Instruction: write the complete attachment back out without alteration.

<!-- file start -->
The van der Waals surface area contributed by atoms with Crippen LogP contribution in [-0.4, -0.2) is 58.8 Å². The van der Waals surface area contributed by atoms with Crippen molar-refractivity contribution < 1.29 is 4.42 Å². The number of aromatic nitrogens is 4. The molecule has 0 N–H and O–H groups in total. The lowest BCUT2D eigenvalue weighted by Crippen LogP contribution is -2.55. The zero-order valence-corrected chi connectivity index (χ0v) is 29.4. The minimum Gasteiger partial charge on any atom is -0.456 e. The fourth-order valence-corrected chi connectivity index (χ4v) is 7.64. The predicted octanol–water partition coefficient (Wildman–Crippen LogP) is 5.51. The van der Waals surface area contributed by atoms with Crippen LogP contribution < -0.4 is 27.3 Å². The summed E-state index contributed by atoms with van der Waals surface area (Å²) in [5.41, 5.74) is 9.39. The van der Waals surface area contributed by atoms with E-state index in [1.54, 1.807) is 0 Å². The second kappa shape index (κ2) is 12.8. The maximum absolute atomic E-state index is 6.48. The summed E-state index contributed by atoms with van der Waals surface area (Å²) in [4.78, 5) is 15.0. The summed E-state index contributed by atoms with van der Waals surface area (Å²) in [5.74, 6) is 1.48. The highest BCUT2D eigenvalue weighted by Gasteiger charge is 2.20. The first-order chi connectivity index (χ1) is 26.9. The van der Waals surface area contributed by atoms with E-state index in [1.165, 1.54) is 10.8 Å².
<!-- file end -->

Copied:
The van der Waals surface area contributed by atoms with Crippen LogP contribution in [-0.4, -0.2) is 58.8 Å². The van der Waals surface area contributed by atoms with Crippen molar-refractivity contribution < 1.29 is 4.42 Å². The number of aromatic nitrogens is 4. The molecule has 0 N–H and O–H groups in total. The lowest BCUT2D eigenvalue weighted by Crippen LogP contribution is -2.55. The zero-order valence-corrected chi connectivity index (χ0v) is 29.4. The minimum Gasteiger partial charge on any atom is -0.456 e. The fourth-order valence-corrected chi connectivity index (χ4v) is 7.64. The predicted octanol–water partition coefficient (Wildman–Crippen LogP) is 5.51. The van der Waals surface area contributed by atoms with Crippen LogP contribution < -0.4 is 27.3 Å². The summed E-state index contributed by atoms with van der Waals surface area (Å²) in [5.41, 5.74) is 9.39. The van der Waals surface area contributed by atoms with E-state index in [1.54, 1.807) is 0 Å². The second kappa shape index (κ2) is 12.8. The maximum absolute atomic E-state index is 6.48. The summed E-state index contributed by atoms with van der Waals surface area (Å²) in [4.78, 5) is 15.0. The summed E-state index contributed by atoms with van der Waals surface area (Å²) in [5.74, 6) is 1.48. The highest BCUT2D eigenvalue weighted by Gasteiger charge is 2.20. The first-order chi connectivity index (χ1) is 26.9. The van der Waals surface area contributed by atoms with E-state index in [1.165, 1.54) is 10.8 Å².